People eat the way they do for many different reasons. Some eat with health in mind, some eat a certain way to lose weight, some eat with abandon and some eat to optimize their athletic performance.
When people change their eating habits temporarily for whatever reason, we tend to call this a “diet”. Merriam-Webster even goes as far as to define a diet as “a regimen of eating and drinking sparingly so as to reduce one’s weight”.
Best Diets 2017
Each year, the U.S. News and World Report puts together a ranking of what they consider the best diets of the year. They take into account many different factors and use input from a variety of experts within the health and wellness field including medical professionals, nutritionists and professors. They base their rankings on a few different things — “short- and long-term weight loss, ease of compliance, safety and nutrition,” are among the categories according to the U.S. News and World Report site. The site also sums up their findings with this simple statement — “The best diets are easy to follow, nutritious, safe and effective for weight loss and preventing diabetes and heart disease.”
You may have heard of some of the diets they include — everything from Weight Watchers and Jenny Craig to the Mediterranean Diet and Paleo. Here at FitnessHQ, we’ve made it pretty clear where we stand on eating. We don’t endorse any particular diet, but are fans of things like The Zone Diet, the Paleo Diet and Whole30 — otherwise known as programs that encourage participants to eat whole, real foods and avoid processed and “junky” type foods.
So you can imagine our surprise when we found the Whole30 diet plan and Paleo at the bottom of the U.S. News and World Report’s list — ranking 36 and 38th on the list, respectively.
A Defense of Paleo and Whole30 Diet Plan
The criticisms of both programs were harsh. Some experts referred to the programs as nutritionally incomplete, saying it was difficult to get all the nutrients you need when restricting whole food groups.
We found this claim to be a little outlandish — if you’re eating whole, real foods, what nutrients are you not getting? What can be found in dairy or bread that can’t be found in dozens of other foods? Worried about calcium? Luckily for you, broccoli, oranges, almonds and greens are packed with calcium, just to name a few. Benefits of whole grains include fiber, vitamins and minerals. You know what else is a gold mine for vitamins, minerals and fiber? VEGETABLES.
Another pretty outlandish claim made by the “expert panel” is that these type of programs could even be dangerous. That’s right, dangerous.
” You also might boost your risk for cancer, according to a 2015 report from the World Health Organization that found processed meats cause colorectal cancer and red meat probably causes cancer,” the site says. “In other words: Going Paleo isn’t a healthy move – and could even be a deadly move – if all you do is swap bread for bacon, beef jerky and hot dogs.”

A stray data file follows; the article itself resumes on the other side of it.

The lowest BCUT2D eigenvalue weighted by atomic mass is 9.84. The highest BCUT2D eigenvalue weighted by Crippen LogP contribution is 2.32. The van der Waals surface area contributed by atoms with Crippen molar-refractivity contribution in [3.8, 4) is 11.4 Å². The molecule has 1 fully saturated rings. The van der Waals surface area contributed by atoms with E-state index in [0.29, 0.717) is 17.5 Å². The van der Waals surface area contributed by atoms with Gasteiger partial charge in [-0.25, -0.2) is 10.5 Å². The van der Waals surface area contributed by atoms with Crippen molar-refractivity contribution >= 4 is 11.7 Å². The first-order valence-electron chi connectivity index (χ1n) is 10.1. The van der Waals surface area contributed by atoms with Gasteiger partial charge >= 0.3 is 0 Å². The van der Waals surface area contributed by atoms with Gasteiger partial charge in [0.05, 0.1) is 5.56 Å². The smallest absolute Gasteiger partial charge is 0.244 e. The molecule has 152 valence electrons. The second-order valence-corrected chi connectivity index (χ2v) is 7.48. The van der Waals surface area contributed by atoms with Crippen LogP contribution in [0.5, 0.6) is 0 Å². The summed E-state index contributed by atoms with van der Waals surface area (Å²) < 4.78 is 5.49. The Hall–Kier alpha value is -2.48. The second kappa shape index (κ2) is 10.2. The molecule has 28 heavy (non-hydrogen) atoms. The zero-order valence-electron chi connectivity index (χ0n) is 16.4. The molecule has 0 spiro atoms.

Woah, I feel like we’re being a little dramatic here. Are we going to completely ignore one of the main premises behind eating Paleo — AVOID PROCESSED ANYTHING INCLUDING PROCESSED MEAT? It really isn’t fair to go as far as to call a diet dangerous if you’re not going to brush up on the key principles… In fact, Paleo goes as far as to encourage people to only eat grass-fed meat. When’s the last time you saw a grass-fed hotdog? We’ll wait.
Both Whole30 and Paleo also favor lean meats over everything else, so there goes the whole red meat causing cancer thing. Unless you eat it in moderation, which we should mention — even the World Health Organization doesn’t discourage.
Difficult to Follow?
Another reason Paleo and Whole30 rank so low is because they’re apparently difficult to follow. First of all, anyone who’s ever completed a Whole30 or practiced Paleo for any significant amount of time can chime in here — duh. That’s kind of the point. You’re not just trying to lose a few pounds, you’re trying to make drastic changes in your life to protect and enhance your health.
I personally find it much more difficult to believe I’ll achieve my fitness goals and ideal body shape by living off of sugar-laden processed weight loss shakes for the rest of my life, but maybe that’s just me.
Apples to Oranges
My last defense of the Whole30 and Paleo diet, before I rest, is that neither program ever set out as a weight loss method. Remember back to our Merriam-Webster definition — eating sparingly to reduce weight. This implies a temporary eating pattern and although the Whole30 program is technically only 30 days, both Whole30 and Paleo encourage you to eat healthy as a lifestyle, not to lose weight or to look a certain way.
How can you compare something like Weight Watchers or The Atkins Diet to Paleo or Whole30 when they have completely different goals and visions for the clients and followers? Weight loss is a pleasant side effect of Paleo and Whole30, but not the ultimate goal. Neither were ever intended to be quick or even long-term weight loss tools. And as far as preventing disease, there may be no formal studies to account for the benefits of changing your diet to a whole food diet, but there’s thousands of anecdotes that lead us to believe it’s quite possible Whole30 and Paleo are definitely good for your health.